Principle-Centered Careers: Is it Still Possible?

By Philip J. Matisak, ABC, Past President, IABC Nashville

IMG_0054-001During a recent visit to Western Kentucky University, several members of the IABC Nashville Board of Directors visited with students to talk about what they could do with their degrees.  Many of the questions were about what a typical day is like in a variety of different jobs or professions—how can you find a job that is satisfying and offers growth, both personally and for careers? What would we do differently? Great questions.

There seemed to be a theme that surfaced regarding the advice that these seasoned professionals were giving. Whether it was from some of us who had been in several jobs over the years, or someone like me, who had been at one company for a career, we all seemed to agree—find a company or field of work that is in sync with your values and principles.

It’s no secret that not everyone can fit comfortably into any given company’s culture. Hiring and recruiting would be snap if that were the case. The challenge is finding your “right fit.” How do you do that? Sometimes it’s trial and error. But that can waste value career time at the wrong company or the wrong job. You could even be in the right company but the wrong job.

A starting place is understanding or discovering exactly what are your primary values. That might take some soul searching, some honesty and some work to really analyze what’s important in your life. And perhaps, as important is what makes those things important?

*Stan Slap, business management guru, would ask, “What was the Moment of Truth” when you knew this was an important value? A life-changing incident? Some call it an “ah-ha” moment. Does that mean some tragedy or near-death experience? Not necessarily. It’s simply an experience, observation or event when it struck you—Wow, this is real important to me!

You may not realize what that moment is at the time, but on reflection—when trying to figure out what drives your decision-making—you can see why a certain value or principle seems to impact your decisions. You realize, “ah-ha, yes!” this observation or experience is important—when I saw my new born baby or grandbaby, I knew family would be first in my life. Or, when I saw a lack of integrity which some people displayed, and how hurtful or counter-productive that could be to people and business— integrity would direct my life and decisions.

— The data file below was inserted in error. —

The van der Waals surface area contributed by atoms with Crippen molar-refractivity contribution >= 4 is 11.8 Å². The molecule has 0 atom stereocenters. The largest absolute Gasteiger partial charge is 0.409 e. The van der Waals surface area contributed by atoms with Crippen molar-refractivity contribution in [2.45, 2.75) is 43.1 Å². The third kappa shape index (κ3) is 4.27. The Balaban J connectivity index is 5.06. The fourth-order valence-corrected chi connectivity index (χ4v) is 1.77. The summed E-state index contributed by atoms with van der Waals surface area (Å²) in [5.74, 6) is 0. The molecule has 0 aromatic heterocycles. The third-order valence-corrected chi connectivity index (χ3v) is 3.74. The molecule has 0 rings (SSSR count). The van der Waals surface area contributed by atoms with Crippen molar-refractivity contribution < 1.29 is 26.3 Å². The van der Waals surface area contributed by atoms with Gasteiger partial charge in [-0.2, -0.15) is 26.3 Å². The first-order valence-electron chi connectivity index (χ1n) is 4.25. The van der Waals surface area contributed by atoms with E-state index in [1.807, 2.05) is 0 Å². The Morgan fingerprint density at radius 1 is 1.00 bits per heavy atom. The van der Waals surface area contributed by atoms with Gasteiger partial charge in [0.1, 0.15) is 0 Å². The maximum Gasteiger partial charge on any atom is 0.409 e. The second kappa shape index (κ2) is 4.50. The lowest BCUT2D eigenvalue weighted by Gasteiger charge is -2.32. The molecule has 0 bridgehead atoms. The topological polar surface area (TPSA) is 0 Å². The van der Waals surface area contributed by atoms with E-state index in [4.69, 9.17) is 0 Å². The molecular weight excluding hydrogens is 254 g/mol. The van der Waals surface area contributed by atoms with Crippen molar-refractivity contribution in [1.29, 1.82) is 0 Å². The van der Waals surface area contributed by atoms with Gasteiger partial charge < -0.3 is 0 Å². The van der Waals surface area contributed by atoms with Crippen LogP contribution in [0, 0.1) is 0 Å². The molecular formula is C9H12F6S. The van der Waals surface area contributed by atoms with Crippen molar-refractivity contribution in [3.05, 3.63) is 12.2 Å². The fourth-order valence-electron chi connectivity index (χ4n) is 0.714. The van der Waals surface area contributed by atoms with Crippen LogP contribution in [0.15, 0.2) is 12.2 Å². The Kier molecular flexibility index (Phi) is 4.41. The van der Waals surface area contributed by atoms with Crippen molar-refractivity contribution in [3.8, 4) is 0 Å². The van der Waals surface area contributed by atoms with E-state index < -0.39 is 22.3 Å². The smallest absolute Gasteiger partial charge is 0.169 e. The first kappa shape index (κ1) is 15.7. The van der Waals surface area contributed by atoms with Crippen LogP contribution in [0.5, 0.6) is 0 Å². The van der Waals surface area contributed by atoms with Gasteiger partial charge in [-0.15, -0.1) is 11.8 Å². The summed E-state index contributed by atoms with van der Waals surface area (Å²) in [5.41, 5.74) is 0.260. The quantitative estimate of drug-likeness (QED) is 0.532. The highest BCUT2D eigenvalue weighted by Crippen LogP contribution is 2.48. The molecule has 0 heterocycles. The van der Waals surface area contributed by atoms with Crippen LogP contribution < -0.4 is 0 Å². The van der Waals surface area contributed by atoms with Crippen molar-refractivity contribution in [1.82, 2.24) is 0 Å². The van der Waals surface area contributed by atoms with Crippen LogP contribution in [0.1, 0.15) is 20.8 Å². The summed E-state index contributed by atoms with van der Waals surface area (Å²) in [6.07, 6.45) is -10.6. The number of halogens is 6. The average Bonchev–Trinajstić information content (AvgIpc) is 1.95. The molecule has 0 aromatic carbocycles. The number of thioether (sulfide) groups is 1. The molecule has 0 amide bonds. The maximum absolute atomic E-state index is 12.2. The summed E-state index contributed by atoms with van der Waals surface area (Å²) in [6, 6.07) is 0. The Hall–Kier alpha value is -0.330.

So, you’ve figured out what’s important. Now, in this world of “evil corporations,” is it possible to work for a company or clients that accepts and supports people who don’t leave their values at the front door and who speak up for what is right—and more importantly perhaps, one who listens, beyond rank and regardless of level of responsibility?

You may be surprised at the number of companies who do. In fact, most successful companies understand that principled employee engagement is critical to the success of the hundreds or thousands of people who come together for a common cause—a corporation—for the “good” of employees, communities, and environment.

David Koch, founder of Koch Industries, calls it “Good Profit,” the title of his recent book. It outlines how their company’s success is driven by a governing principle that not only rewards principled-centered people within their company, “people who help themselves by helping others improve their lives,” but actively recruits people based on values and principles first, skills second. He says people create “good profit” by “…creating superior value to customers while consuming fewer resources and always acting lawfully and with integrity…Good profit comes from making a contribution in society.” I was privileged to work at a company with similar values.

Is it possible to find a principle-centered career? Yes. How can you find these companies and careers? Talk to people work at potential employers and in those potential jobs – aka, network. A few weeks ago, I reviewed a resume for someone I met at an IABC luncheon. She recently introduced me to another person recently moved to Nashville, with whom I met, and we talked about many other people she should meet as she explores job and career opportunities in the area.

You never know which person will connect you to just the right person that will connect you to your dream job and career. They say we all know each other within six degrees. I’ve found that to be true at many times throughout the years. But you’ll never know that unless you really talk to people – and work your network.

We say, IABC is the only place to connect with communcators globally. We believe IABC Nashville is your passport! IABC is one great way to work your network. Over the nearly 35 years I’ve been a member, I’ve received a hundredfold return on my investment. I hope you have the opportunity to do the same. I’d be glad to help.

*Stan Slap is founder of SLAP.  I participated in a workshop facilitated by Stan called: I Left My Heart in Conference Room B. It was life-changing for me and how I lived and managed henceforth. I highly recommend his book by the same name. The fact that the workshop was provided by my company as management development spoke volumes to me about the company’s values and principles, and solidified in mind that they were in sync with mine.

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